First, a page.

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This is a homework question, so I am looking for a hint rather than an answer.

If $S$ is finite, then $\mathbb{F}^S$ is a finite dimensional vector space. (Note: $\mathbb{F}^S$ is the set of functions from $S$ to $\mathbb{F}$.

My proof goes like so:

1) $\mathbb{F}^S$ is a finite dimensional vector space if a list of vectors $f_1,f_2,\dots,f_n$ in $\mathbb{F}^S$ spans $\mathbb{F}^S$.

2) The list $f_1,f_2,\dots,f_n$ of vectors from $\mathbb{F}^S$ spans $\mathbb{F}^S$ if span$(f_1,f_2,\dots,f_n)=\mathbb{F}^S$.

Choose an arbitrary element $f$ from span$(f_1,f_2,\dots,f_n)$. Then we can write $f$ as

$$f=a_1f_1+a_2f_2+\cdots+a_nf_n,$$ where each of the $a_i$ belongs to $\mathbb{F}$. Since $\mathbb{F}^S$ is a vector space, then each element of the sum is also a vector belonging to $\mathbb{F}^S$ and thus so is the sum itself. So $f$ itself belongs to $\mathbb{F}^S$.

My problem: I never used the finiteness of $S$, so I have a feeling that this proof is flawed. Can somebody give me a hint as to where I am lacking or where I need to use the finiteness of $S$? Thanks.

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    $\begingroup$ You never actually proved the existence of the list of vectors $f_1,\dots , f_n$, and that's the whole point of the exercise. $\endgroup$ – uniquesolution Sep 6 '15 at 19:37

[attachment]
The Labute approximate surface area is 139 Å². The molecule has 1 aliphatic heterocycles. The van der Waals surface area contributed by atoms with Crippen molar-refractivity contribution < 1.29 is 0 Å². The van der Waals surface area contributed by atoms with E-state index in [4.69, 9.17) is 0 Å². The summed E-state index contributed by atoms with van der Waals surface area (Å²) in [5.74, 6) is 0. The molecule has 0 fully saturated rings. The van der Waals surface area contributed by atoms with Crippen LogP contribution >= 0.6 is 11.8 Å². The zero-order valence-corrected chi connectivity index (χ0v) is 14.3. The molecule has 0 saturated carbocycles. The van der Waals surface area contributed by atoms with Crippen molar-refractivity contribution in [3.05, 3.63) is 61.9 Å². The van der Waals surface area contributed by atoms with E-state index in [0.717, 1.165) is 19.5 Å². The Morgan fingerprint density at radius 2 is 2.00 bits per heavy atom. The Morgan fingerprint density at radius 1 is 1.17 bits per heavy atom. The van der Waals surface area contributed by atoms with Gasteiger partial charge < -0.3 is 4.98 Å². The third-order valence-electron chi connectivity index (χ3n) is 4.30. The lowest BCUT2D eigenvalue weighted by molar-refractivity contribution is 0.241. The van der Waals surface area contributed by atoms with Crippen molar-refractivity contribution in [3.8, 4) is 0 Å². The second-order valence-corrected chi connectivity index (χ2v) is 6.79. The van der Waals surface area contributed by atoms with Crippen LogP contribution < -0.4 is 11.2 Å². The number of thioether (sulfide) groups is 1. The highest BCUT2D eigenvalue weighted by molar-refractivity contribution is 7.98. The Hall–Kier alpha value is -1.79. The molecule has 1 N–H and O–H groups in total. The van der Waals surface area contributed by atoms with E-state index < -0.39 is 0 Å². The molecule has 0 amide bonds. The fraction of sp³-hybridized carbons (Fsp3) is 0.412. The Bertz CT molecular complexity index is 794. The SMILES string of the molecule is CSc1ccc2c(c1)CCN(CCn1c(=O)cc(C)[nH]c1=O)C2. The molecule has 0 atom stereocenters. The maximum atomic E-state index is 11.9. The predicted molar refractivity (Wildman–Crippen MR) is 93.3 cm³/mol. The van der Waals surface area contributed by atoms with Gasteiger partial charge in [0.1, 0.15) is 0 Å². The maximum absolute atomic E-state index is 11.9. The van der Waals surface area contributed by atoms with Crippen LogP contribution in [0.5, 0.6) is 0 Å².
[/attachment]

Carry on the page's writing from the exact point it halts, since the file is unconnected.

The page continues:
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Hint:

You assumed that the finite set $\{f_1,...,f_n\}$ spans $\mathbb F^S$ to begin with. In assuming this, you assumed the result you are trying to prove. The key is to find a finite set $\{f_1,...,f_n\}$ that spans $\mathbb F^n$ (that is, explicitly define each $f_i$). Can you think of such a set?

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  • $\begingroup$ My first thought would be to enumerate $S$ by $S=\left\lbrace s_1,s_2,\dots,s_n\right\rbrace$ and define the $f_i$ off of that. $\endgroup$ – nonremovable Sep 6 '15 at 19:41
  • $\begingroup$ That's a good start. In fact, you shouldn't need any more than $n$ functions to form a basis. $\endgroup$ – Alex S Sep 6 '15 at 19:46
  • $\begingroup$ I defined each of the $f_i$ as $f_i=1$ if $s=s_i$ and 0 otherwise. I think I got the answer now. Thanks for the hint. $\endgroup$ – nonremovable Sep 7 '15 at 0:10
  • $\begingroup$ That's the way I would have done it. $\endgroup$ – Alex S Sep 7 '15 at 0:16
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Since $S$ is finite, there exists a bijection with $[n]=\{1,2,3,\cdots,n\}$, say $g:S\rightarrow [n]$. Show that this induces an isomorphism between $\mathbb{F}^n\cong \mathbb{F}^{[n]}$ and $\mathbb{F}^S$. If you need further hints on how to produce this isomorphism, just ask.

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